Mike Howells talked about this. And I think his work is really important on liquidity and the refinancing cycle. But I think it's a bigger deal than most people understand. And again, I urge you to read the article I just written in ProMacro, or the really full stuff I've written in GMI. Okay, so Ethereum, well, that's one hell of a chart. That's the log trend of Ethereum. We start breaking above a level there, which is about 2000. If we break 2000, then we've broken the whole pattern, and then off we go to the races. I think that's what's playing out now. Did we do that in one go? Or did we chop around? Who the hell knows?
Don't really care. I bought as much as I possibly can into the sell off. I kept hold of all of my position. And you know, I've got some other crypto as well. But this is my core bet. It's the easiest way of expressing the view. It's on the log trend. It's oversold. It looks like it's going up. The business cycle is turning up on a forward looking basis. It's exactly what we need. And also there's the chart of Ethereum versus Bitcoin.
That's at one hell of a wedge. If that plays out, then we should see ETH doing 1, 2, 3, 4, 5X Bitcoin in the next run. And ETH probably won't be the best performing crypto either. I don't know. I look at the chart of Solana, and it looks like it could outperform Ethereum, and could something else do? For sure. So I'm not saying what's what. I'm just saying this is where I think it is. Why? Because Ethereum is a broader basis architectural protocol of which we can build more stuff on top of. Bitcoin just doesn't do that. It has a different use case.
So it's unlikely to be as big. You know, is the internet worth more than gold? Yes. Simple as that. And that's basically the argument here. Okay. On to India. India, secular trend, and near interesting levels. Problem is with bloody India, it barely ever corrects. The last time we really got a correction was 2000, you know, from the 90s and 2002. And then this is in dollar terms. So it kind of rose quite a lot.
But dollars, it's sort of sideways trended. Still in an upslope. But really in dollar terms, I guess its peak was still in 2008. But it did get in the bloody pandemic to two standard deviations oversold, and I missed it. I'm so angry with myself. I've been waiting for that perfect entry for India. And it never happened because more and more young people start investing in the market in India, and therefore it keeps going up. It's kind of like the US was from the 80s onwards. But if I look at the short term chart of the Indian stock market in dollar terms, maybe we can test the breakout level. But we want to be buyers here because it's very hard to argue that India's not going to have a next leg up. Now, is it going to outperform technology? I doubt it.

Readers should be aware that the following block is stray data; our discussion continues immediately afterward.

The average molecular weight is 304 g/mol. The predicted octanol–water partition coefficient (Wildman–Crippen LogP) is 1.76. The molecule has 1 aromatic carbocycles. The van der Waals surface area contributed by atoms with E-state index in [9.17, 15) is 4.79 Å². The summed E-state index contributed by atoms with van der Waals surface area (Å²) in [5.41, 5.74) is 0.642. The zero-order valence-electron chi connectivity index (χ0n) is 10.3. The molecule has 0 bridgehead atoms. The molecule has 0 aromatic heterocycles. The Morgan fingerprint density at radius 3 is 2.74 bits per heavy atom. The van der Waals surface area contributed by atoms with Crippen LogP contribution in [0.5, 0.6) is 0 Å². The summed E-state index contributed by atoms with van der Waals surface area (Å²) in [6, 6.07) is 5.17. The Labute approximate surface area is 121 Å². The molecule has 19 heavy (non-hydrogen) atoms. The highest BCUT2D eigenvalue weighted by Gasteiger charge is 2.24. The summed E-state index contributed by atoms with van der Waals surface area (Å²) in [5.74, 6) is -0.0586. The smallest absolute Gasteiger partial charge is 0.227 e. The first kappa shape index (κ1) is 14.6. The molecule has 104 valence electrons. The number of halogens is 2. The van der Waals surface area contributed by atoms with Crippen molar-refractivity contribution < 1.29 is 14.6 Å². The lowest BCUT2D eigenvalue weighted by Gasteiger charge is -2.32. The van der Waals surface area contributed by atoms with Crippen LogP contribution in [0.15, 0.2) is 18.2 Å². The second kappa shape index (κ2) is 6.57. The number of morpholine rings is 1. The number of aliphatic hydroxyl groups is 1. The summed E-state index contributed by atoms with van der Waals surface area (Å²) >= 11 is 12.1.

And is it going to outperform crypto? No chance. But is it a decent bet? Yeah, I think so. Over time, I find it very difficult to argue India's not going to be. But India's upside might be a 10x, and crypto might be 100x, and technology stocks might be 30x, 50x over the next 15 years. So it's OK. It's nice. I like it. I love the story. If you don't like technology and you want to find something and you want to buy emerging markets because you think the dollar's going to be weaker, India's the one to own. There is other cyclical opportunities that I think come up.
And most of these are partly secular too. Copper. Copper is a hell of a story because basically the electrification of the world, the rollout of green energy requires more copper. There's a huge shortage of copper. The long term chart has won a hell of a pattern. And there's a good chance that copper goes a lot higher. And I'll be speaking, I think, D guests Anderson about this whole trend. So I think there's a mega trend. It's both cyclical because copper goes up in the business cycles. So here's Chinese credit impulse versus copy year-on-year. They're very correlated. So chances are, copper goes higher, but the business cycle goes higher, it breaks out of the wedge, and we end up with the shortage of copper.
And that's a secular theme that could go on for a decade. Who knows? But anyway, I like copper, really interesting trade. If you don't like any of the technology stuff, because you're more kind of commodity real assets driven, great, just by copper. Simple way of playing the whole trend. Chinese M2 is growing as well. And this is something that is changing that race of change of M2 globally. And China is a big driver of the common sea cycle. The other trend I'd love that we've talked about is with Lawson Steel. It's carbon allowances. Carbon allowances, that's a log trend, because it's pretty much exponential. We have a secular tailwind, which is the government is forcing the greenification of Europe, and they're using this carbon incentive system to force it to happen.